Although both are employed for weight loss, intermittent fasting and water fasting are not the same.
Intermittent fasting means that you don't eat for a period of time each day or week. Alternate-day fasting, 5:2 fasting (eating for five days and then fasting for two) and daily time-restricted fasting (eating only within certain windows of time) are all examples of intermittent fasting. You are encouraged to stay hydrated throughout an intermittent fast.
"Water fasting, however, involves fasting or consuming greatly reduced quantities of calories for prolonged periods of time: 24-, 48- and 72-hour water-only fasts are common," says Joshua Thurman, M.D. "Some people do water fasting once a month or a few times per year."
In water fasting, you should drink as much water as you want and need. The general guideline is 64 ounces per day, says BetterMe. Factors that may require you to alter that amount include your activity levels, your environment and your health in general. With the free HidrateSpark App, you can leverage our Hydration Equation, a personalized hydration goal that is calculated daily and adjusts throughout the day based on your body and activity level. The app also calculates your environment, altitude, along with your age, weight, height and sex in order to determine your optimal hydration level.
Benefits of water fasting may include weight loss, a reduction in blood pressure and protection against diabetes. If you opt for water fasting, you should be aware of potential drawbacks, too, including nutrient deficiency, dehydration and hyponatremia (water and salt lost during exercise and replaced only with water; because you're not eating, you don't replace the salt your body needs). Watch for signs of weakness, dizziness and fatigue, or challenges with focusing.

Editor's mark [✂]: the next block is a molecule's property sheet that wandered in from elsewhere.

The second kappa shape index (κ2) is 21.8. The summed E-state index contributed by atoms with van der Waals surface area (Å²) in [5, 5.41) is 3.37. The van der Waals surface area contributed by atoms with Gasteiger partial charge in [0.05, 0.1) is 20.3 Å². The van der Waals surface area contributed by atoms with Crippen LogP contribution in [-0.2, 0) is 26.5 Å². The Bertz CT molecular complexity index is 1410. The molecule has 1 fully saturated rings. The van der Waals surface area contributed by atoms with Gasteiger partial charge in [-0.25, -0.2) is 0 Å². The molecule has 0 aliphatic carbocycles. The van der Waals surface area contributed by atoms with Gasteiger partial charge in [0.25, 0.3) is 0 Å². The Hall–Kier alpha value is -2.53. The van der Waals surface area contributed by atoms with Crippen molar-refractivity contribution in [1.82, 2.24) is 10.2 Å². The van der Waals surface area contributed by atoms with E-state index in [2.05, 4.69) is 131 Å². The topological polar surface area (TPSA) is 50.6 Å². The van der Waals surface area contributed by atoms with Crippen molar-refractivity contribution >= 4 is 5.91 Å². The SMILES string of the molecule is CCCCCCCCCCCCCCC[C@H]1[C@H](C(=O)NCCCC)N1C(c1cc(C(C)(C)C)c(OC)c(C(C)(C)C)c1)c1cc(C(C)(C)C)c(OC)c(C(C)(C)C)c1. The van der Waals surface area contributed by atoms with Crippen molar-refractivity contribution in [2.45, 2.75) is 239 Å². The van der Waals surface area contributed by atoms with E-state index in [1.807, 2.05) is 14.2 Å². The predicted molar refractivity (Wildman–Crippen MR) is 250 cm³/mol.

"I am wary about extreme changes to your diet unless it is done very carefully," notes Dr. Thurman. "The body is pretty good at maintaining a balance: If you reduce the amount of food that you eat, the body can hold on to what it needs. If you do not eat any food, though, it can put things out of balance. Without enough electrolytes coming in, the kidneys can have trouble maintaining the body's chemistry."
ABOUT OUR EXPERT
Dr. Joshua Thurman, MD is a board-certified nephrologist and Professor of Medicine specializing in renal medical diseases and hypertension at the University of Colorado School of Medicine. He received his medical degree from the University of Chicago Pritzker School of Medicine and his undergraduate degree from Harvard University. He has been in practice for more than 22 years.